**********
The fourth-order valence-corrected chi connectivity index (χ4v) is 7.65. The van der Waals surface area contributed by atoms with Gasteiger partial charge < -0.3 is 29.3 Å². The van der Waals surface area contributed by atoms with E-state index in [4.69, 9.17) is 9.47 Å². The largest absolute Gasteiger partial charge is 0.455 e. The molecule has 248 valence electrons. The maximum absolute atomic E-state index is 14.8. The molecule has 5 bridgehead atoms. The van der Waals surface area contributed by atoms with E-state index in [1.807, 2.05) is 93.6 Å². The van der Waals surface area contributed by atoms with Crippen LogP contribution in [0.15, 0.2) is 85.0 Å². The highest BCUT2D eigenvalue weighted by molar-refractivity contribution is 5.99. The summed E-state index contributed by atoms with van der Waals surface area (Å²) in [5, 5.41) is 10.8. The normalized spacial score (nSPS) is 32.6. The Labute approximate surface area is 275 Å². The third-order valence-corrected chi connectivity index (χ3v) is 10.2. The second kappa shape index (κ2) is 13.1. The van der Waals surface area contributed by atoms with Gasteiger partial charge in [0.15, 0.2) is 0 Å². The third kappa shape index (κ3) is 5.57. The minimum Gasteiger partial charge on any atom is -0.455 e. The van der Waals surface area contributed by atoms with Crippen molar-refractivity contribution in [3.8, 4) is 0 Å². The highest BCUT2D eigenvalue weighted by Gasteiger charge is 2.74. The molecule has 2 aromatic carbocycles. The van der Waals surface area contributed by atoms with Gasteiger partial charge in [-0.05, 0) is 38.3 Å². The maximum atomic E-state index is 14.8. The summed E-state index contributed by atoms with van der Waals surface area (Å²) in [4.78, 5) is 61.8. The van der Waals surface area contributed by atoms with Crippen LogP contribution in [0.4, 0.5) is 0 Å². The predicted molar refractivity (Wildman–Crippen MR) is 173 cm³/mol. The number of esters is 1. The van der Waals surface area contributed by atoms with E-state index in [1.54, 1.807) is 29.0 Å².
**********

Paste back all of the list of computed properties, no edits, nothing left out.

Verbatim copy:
The fourth-order valence-corrected chi connectivity index (χ4v) is 7.65. The van der Waals surface area contributed by atoms with Gasteiger partial charge < -0.3 is 29.3 Å². The van der Waals surface area contributed by atoms with E-state index in [4.69, 9.17) is 9.47 Å². The largest absolute Gasteiger partial charge is 0.455 e. The molecule has 248 valence electrons. The maximum absolute atomic E-state index is 14.8. The molecule has 5 bridgehead atoms. The van der Waals surface area contributed by atoms with E-state index in [1.807, 2.05) is 93.6 Å². The van der Waals surface area contributed by atoms with Crippen LogP contribution in [0.15, 0.2) is 85.0 Å². The highest BCUT2D eigenvalue weighted by molar-refractivity contribution is 5.99. The summed E-state index contributed by atoms with van der Waals surface area (Å²) in [5, 5.41) is 10.8. The normalized spacial score (nSPS) is 32.6. The Labute approximate surface area is 275 Å². The third-order valence-corrected chi connectivity index (χ3v) is 10.2. The second kappa shape index (κ2) is 13.1. The van der Waals surface area contributed by atoms with Gasteiger partial charge in [0.15, 0.2) is 0 Å². The third kappa shape index (κ3) is 5.57. The minimum Gasteiger partial charge on any atom is -0.455 e. The van der Waals surface area contributed by atoms with Crippen molar-refractivity contribution in [3.8, 4) is 0 Å². The highest BCUT2D eigenvalue weighted by Gasteiger charge is 2.74. The molecule has 2 aromatic carbocycles. The van der Waals surface area contributed by atoms with Gasteiger partial charge in [-0.05, 0) is 38.3 Å². The maximum atomic E-state index is 14.8. The summed E-state index contributed by atoms with van der Waals surface area (Å²) in [4.78, 5) is 61.8. The van der Waals surface area contributed by atoms with Crippen LogP contribution in [0.4, 0.5) is 0 Å². The predicted molar refractivity (Wildman–Crippen MR) is 173 cm³/mol. The number of esters is 1. The van der Waals surface area contributed by atoms with E-state index in [1.54, 1.807) is 29.0 Å².